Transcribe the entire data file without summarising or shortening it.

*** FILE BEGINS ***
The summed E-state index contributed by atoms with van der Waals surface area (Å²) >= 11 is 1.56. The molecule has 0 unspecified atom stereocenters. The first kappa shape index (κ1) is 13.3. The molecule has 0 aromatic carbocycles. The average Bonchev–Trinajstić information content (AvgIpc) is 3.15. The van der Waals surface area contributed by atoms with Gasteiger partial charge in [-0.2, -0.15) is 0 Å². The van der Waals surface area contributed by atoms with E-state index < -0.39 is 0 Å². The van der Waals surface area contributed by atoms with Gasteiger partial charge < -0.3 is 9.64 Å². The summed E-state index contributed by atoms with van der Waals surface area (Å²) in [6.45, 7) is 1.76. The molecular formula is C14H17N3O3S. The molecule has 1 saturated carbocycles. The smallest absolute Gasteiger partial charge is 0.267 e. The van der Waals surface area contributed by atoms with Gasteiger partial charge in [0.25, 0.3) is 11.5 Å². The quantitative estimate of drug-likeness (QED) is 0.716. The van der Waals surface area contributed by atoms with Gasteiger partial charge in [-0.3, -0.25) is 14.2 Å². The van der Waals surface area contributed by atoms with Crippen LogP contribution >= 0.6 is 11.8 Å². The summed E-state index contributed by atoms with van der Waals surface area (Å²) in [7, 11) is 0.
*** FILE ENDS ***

The summed E-state index contributed by atoms with van der Waals surface area (Å²) >= 11 is 1.56. The molecule has 0 unspecified atom stereocenters. The first kappa shape index (κ1) is 13.3. The molecule has 0 aromatic carbocycles. The average Bonchev–Trinajstić information content (AvgIpc) is 3.15. The van der Waals surface area contributed by atoms with Gasteiger partial charge in [-0.2, -0.15) is 0 Å². The van der Waals surface area contributed by atoms with E-state index < -0.39 is 0 Å². The van der Waals surface area contributed by atoms with Gasteiger partial charge < -0.3 is 9.64 Å². The summed E-state index contributed by atoms with van der Waals surface area (Å²) in [6.45, 7) is 1.76. The molecular formula is C14H17N3O3S. The molecule has 1 saturated carbocycles. The smallest absolute Gasteiger partial charge is 0.267 e. The van der Waals surface area contributed by atoms with Gasteiger partial charge in [0.25, 0.3) is 11.5 Å². The quantitative estimate of drug-likeness (QED) is 0.716. The van der Waals surface area contributed by atoms with Gasteiger partial charge in [-0.3, -0.25) is 14.2 Å². The van der Waals surface area contributed by atoms with Crippen LogP contribution >= 0.6 is 11.8 Å². The summed E-state index contributed by atoms with van der Waals surface area (Å²) in [7, 11) is 0.